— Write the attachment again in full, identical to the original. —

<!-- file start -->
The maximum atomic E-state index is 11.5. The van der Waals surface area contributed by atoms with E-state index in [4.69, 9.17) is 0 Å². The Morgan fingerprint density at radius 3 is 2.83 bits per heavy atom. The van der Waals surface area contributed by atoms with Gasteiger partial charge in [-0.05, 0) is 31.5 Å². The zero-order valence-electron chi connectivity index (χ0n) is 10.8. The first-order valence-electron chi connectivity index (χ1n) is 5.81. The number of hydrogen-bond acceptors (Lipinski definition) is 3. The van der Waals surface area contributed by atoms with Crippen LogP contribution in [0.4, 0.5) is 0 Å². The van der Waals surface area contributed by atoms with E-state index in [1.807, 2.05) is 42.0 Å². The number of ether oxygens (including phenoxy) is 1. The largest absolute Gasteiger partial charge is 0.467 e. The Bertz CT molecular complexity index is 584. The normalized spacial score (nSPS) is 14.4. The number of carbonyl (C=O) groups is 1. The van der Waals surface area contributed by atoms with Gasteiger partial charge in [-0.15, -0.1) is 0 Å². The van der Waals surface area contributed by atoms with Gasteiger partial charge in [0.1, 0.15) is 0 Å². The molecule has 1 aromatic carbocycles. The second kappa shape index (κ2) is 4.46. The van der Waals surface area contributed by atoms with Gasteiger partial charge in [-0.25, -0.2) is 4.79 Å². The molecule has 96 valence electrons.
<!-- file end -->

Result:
The maximum atomic E-state index is 11.5. The van der Waals surface area contributed by atoms with E-state index in [4.69, 9.17) is 0 Å². The Morgan fingerprint density at radius 3 is 2.83 bits per heavy atom. The van der Waals surface area contributed by atoms with Gasteiger partial charge in [-0.05, 0) is 31.5 Å². The zero-order valence-electron chi connectivity index (χ0n) is 10.8. The first-order valence-electron chi connectivity index (χ1n) is 5.81. The number of hydrogen-bond acceptors (Lipinski definition) is 3. The van der Waals surface area contributed by atoms with Crippen LogP contribution in [0.4, 0.5) is 0 Å². The van der Waals surface area contributed by atoms with E-state index in [1.807, 2.05) is 42.0 Å². The number of ether oxygens (including phenoxy) is 1. The largest absolute Gasteiger partial charge is 0.467 e. The Bertz CT molecular complexity index is 584. The normalized spacial score (nSPS) is 14.4. The number of carbonyl (C=O) groups is 1. The van der Waals surface area contributed by atoms with Gasteiger partial charge in [-0.15, -0.1) is 0 Å². The van der Waals surface area contributed by atoms with Gasteiger partial charge in [0.1, 0.15) is 0 Å². The molecule has 1 aromatic carbocycles. The second kappa shape index (κ2) is 4.46. The van der Waals surface area contributed by atoms with Gasteiger partial charge in [-0.25, -0.2) is 4.79 Å². The molecule has 96 valence electrons.